European Medieval Pilgrimage Project -  Pilgrim's Motives
Why did people go on pilgrimages?

People would undertake a pilgrimage for many different reasons. The motivation for most would be a combination of three closely interrelated  reasons. 

Firstly, people desired to see and touch places and objects that were considered holy. This might involve travelling to view places associated with Jesus or it might be to view relics of a favourite saint. The purpose of this pilgrimage was to attempt to make the object of faith more real. Secondly, people visited holy sites to make amends for having committed sin. By doing a pilgrimage as a penance, they hoped for forgiveness. These pilgrimages might have been for private reasons or for public reasons. They may have been voluntary or they may have been forced. Finally, people went on a pilgrimage for the simple pleasure of travelling. In a world that offered precious few opportunities to experience the world beyond the horizon, pilgrimage was an exciting, challenging opportunity to leave village life behind.

(Above) A medieval picture of 
Pilgrims on the way to Santiago

(i) The need to see and touch

The earliest pilgrimages of the fourth century to the Holy Land were based on a desire to see the places made famous by Bible stories. We might describe these as 'empathetic' pilgrimages, because the pilgrims literally wanted 'to walk in the footsteps of the Master'. At the end of the fourth century Paulinus of Nola explained that:

'No other sentiment draws men to Jerusalem then the desire to see and touch the places where Christ was physically present... Theirs is a truly spiritual desire to see the places where Christ suffered, rose from the dead, and ascended into heaven... The manger of His birth, the river of His baptism, the garden of His betrayal...the thorns of His crowning, the wood of His crucifixion, the stone of His burial: all these things recall God's former presence on earth and demonstrate the ancient basis of our modern beliefs'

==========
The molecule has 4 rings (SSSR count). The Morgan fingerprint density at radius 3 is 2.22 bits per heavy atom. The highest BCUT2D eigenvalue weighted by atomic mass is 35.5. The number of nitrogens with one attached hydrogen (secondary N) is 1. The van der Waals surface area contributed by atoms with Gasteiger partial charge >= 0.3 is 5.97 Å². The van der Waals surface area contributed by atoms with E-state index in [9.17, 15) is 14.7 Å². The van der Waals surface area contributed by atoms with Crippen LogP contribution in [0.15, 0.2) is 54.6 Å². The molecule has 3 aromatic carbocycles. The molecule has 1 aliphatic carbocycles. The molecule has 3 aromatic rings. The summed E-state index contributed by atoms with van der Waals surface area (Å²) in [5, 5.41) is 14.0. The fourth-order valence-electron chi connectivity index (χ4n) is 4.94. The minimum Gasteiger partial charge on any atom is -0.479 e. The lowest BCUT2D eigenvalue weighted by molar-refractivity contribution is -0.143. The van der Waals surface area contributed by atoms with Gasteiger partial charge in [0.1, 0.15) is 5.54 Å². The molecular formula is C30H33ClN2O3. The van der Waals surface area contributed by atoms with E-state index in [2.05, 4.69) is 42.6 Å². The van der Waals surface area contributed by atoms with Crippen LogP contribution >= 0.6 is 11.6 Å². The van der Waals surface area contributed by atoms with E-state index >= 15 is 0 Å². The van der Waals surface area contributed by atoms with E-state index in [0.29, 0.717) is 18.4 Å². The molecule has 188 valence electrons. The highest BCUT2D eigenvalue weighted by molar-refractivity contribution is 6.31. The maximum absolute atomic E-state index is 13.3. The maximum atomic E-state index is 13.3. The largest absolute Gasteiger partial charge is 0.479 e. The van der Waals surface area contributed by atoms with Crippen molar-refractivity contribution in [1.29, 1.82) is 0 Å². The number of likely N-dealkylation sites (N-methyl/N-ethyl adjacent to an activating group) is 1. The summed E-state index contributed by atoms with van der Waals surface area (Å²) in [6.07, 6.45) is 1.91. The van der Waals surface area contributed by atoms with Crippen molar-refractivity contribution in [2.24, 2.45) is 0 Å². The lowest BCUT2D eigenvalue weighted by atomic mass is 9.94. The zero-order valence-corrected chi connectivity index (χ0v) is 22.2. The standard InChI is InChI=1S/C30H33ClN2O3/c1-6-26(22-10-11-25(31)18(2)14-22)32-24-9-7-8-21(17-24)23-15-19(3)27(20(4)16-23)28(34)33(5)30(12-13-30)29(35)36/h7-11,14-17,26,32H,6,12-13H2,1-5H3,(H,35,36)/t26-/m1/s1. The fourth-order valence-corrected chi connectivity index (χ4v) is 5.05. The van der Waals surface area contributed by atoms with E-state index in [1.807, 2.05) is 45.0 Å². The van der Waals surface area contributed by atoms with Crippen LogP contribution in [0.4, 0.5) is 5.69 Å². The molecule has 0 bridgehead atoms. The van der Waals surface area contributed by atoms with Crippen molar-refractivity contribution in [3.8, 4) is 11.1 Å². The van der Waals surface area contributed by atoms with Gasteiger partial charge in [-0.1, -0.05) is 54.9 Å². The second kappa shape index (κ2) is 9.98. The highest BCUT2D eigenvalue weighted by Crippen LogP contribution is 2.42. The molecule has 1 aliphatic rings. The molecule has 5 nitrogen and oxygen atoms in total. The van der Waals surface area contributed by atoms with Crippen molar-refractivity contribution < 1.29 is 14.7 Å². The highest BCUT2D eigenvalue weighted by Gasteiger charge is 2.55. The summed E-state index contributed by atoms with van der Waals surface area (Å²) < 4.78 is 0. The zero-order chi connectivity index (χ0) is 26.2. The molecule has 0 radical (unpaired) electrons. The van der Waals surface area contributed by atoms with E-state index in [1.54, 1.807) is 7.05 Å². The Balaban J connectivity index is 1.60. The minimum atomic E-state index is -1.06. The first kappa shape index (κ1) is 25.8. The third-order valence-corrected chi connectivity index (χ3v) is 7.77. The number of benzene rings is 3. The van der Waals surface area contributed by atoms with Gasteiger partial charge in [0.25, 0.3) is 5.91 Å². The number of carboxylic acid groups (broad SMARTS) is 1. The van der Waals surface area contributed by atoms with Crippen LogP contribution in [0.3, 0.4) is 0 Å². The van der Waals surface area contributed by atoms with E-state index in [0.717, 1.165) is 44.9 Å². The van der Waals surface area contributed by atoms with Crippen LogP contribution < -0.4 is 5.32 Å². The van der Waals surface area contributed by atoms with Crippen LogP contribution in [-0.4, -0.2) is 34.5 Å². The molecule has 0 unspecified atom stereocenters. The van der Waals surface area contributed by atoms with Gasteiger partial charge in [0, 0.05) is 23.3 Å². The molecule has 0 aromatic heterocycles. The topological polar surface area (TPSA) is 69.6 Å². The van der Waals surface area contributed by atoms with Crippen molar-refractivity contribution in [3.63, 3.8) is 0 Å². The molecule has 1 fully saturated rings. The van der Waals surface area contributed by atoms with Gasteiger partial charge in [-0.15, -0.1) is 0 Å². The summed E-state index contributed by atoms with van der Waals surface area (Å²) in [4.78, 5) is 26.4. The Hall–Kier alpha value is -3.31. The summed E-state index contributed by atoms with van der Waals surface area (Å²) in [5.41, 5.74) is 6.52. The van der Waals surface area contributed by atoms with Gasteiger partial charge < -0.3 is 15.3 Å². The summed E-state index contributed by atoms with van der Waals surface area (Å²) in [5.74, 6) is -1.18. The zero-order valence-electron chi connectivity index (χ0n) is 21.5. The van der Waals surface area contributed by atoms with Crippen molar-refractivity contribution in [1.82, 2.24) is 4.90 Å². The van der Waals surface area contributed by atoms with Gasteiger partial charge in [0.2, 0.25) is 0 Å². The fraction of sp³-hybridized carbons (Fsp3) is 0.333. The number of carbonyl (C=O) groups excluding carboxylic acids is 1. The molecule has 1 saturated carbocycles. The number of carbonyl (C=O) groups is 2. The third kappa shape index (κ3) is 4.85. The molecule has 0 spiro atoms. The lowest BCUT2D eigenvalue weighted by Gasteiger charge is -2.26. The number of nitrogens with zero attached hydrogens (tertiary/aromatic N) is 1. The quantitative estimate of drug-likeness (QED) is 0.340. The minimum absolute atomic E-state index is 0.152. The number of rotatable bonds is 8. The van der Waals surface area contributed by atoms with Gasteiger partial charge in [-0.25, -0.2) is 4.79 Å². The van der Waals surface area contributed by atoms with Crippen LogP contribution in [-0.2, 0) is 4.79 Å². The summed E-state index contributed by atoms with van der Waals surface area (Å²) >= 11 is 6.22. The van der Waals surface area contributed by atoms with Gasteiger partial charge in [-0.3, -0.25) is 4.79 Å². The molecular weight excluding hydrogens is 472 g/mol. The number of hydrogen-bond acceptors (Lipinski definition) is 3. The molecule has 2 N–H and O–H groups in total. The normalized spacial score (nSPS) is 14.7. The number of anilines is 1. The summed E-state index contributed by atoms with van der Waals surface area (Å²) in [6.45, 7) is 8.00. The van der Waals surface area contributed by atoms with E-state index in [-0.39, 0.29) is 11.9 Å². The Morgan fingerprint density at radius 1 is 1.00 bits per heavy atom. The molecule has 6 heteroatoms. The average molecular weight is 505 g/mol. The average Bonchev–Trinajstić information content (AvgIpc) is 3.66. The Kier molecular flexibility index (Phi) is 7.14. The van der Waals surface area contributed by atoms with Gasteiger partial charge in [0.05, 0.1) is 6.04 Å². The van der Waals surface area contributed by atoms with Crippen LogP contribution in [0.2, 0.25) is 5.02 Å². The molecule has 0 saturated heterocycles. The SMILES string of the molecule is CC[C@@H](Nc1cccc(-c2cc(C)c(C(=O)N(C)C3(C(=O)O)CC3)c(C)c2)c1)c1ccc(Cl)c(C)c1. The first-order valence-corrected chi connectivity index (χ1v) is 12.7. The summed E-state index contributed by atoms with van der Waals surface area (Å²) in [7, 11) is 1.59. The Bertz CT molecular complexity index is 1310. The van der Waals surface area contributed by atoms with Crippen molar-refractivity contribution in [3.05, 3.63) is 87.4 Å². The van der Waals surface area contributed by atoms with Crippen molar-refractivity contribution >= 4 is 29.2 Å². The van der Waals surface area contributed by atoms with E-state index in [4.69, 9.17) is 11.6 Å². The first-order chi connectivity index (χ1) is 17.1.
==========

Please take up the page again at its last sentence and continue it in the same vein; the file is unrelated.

(Above) The reliquary at St. Sernin. Toulouse 
containing a piece of the 'True Cross'

The desire to make the Christian faith more 'real', is something that all pilgrimages shared in common. To actually be in the presence of something 'holy'; to see, or better still, touch something connected to a 'holy' event (the site of a miracle or the relic of a saint for example) made the believing much easier. The pagan religions that existed before the Christian conversion, had 'God' existing in natural physical objects that could be seen and touched: trees, rocks, water etc. (pantheism) In a sense, pilgrimage satisfied this traditional desire.

(ii) Penance: public and private motivation

The concept of penance is central to pilgrimage in the Middle Ages. If you do something wrong in the eyes of God you commit sin. In order to be forgiven and to avoid going to Hell, you must confess your sins and do a penance. Undertaking a pilgrimage as a penance would be compulsory and where you went would be decided for you. The more serious the sin, the further away you were sent. In Languedoc in France, pilgrimages  were classified as minor, major or overseas. 

From the 13th century, pilgrimage was also used as a punishment for crimes, particularly for scandalous crimes by the powerful and famous. Pilgrimages imposed by the law are called judicial pilgrimages. They were quite convenient, because the community got rid of the criminal without the cost of imprisonment. In 1319, Roger de Bonito was sent to Rome, Santiago and Jerusalem for the murder of a bishop. If you committed murder, it was common to have the murder weapon hung around your neck throughout the pilgrimage. If you were guilty of heresy, you might be expected to wear two yellow crosses on your front and back. As a consequence, you were not treated like other pilgrims but instead would be publicly humiliated. You would also be expected to collect signatures at all the shrines you visited, to prove you had been there. In particularly scandalous cases you might also be expected to undertake the pilgrimage barefoot or even naked!